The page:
1 Department of Radiation Oncology, The University of Texas Southwestern Medical Center, Dallas, Texas; Department of Stereotactic and Radiation Neurosurgery, Na Homolce Hospital, Prague, The Czech Republic; and Department of Neurosurgery, University Hospital of L. Pasteur, Kosice, The Slovak Republic
This study was focused on the development of models with which to predict the occurrence of intracranial edema after Gamma Knife surgery (GKS) of meningiomas, based on clinical and imaging data collected in a large group of patients.
Data in 368 patients with 381 meningiomas treated using the Leksell Gamma Knife unit were analyzed. Follow up of more than 24 months was available in 331 patients (90%); this time period ranged from 24 to 120 months (median 51 months). The actuarial tumor control rate was 97.9% at 5 years. Perilesional edema after GKS was radiologically confirmed in 51 patients (15.4%) and 32 of them (9.7%) were symptomatic; symptoms were temporary in 23 (6.9%) and permanent in nine (2.7%). Ten different factors were proposed as potential predictors for the occurrence of the intracranial edema after GKS: patient's sex, patient's age, previous surgery, edema before GKS treatment, lobulated margin of meningioma, heterogeneous appearance of the tumor, tumor volume, tumor location, maximum dose to the tumor, and dose to the tumor margin. To identify factors having influence on edema occurrence, univariate and multivariate statistical analyses were performed.
There was a significant difference in the incidence of edema for different patient age groups and a significantly higher incidence of edema occurrence in patients in whom no surgical procedure was performed before GKS, those with edema present before GKS, those with a tumor volume larger than 10 cm3, those in whom the tumor was located in the anterior fossa, those in whom the maximum dose to the tumor was higher than 30 Gy, and for different tumor margin doses. A binary logistic regression multifactorial prediction model was used to identify the following significant factors to predict of edema occurrence after GKS: previous surgery, edema before the treatment, tumor volume, tumor location, and tumor margin dose.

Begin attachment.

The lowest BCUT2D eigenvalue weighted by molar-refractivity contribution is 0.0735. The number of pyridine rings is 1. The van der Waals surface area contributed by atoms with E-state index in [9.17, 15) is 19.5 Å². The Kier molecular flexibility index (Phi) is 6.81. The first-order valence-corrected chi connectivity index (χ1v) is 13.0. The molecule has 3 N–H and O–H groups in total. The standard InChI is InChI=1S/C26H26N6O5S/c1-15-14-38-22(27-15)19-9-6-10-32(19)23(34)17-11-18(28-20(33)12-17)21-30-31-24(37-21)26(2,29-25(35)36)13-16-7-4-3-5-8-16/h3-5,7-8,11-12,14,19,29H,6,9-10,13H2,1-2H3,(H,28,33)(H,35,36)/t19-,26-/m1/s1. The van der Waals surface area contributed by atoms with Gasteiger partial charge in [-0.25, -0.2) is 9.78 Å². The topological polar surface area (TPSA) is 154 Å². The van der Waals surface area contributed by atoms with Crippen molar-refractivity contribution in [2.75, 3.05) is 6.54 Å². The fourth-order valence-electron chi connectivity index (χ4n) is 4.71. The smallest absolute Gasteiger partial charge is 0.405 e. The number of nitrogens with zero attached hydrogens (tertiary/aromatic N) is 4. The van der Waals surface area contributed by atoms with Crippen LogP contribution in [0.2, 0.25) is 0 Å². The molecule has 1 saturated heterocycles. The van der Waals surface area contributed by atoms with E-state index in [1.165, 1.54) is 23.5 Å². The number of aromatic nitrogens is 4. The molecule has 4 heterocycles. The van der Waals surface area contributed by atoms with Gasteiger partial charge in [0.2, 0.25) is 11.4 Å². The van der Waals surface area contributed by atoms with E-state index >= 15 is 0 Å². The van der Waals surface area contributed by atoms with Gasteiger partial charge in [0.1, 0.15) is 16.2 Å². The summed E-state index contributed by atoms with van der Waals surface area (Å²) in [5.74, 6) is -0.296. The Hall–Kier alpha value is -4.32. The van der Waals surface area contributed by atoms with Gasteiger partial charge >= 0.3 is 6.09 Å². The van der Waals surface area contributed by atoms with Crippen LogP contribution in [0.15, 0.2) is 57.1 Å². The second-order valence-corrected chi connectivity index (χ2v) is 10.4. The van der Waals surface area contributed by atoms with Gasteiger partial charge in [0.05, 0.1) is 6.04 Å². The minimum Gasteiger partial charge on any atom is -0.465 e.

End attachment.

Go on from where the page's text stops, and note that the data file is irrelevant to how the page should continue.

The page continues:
Based on these models estimates of the occurrence of edema after the GKS can be made, and consequently treatment parameters can be adjusted to reduce the occurrence of edema. These results may provide grounds for additional patient care such as more frequent follow up or possibly administration of steroids.
Abbreviations used in this paper: CI = confidence interval; GKS = Gamma Knife surgery; SE = standard error.
Address reprint requests to: Josef Novotný Jr., M.Sc., Ph.D., Department of Radiation Oncology, The University of Texas Southwestern Medical Center, 5801 Forest Park Road, Dallas, Texas 75390-9183. email: firstname.lastname@example.org.
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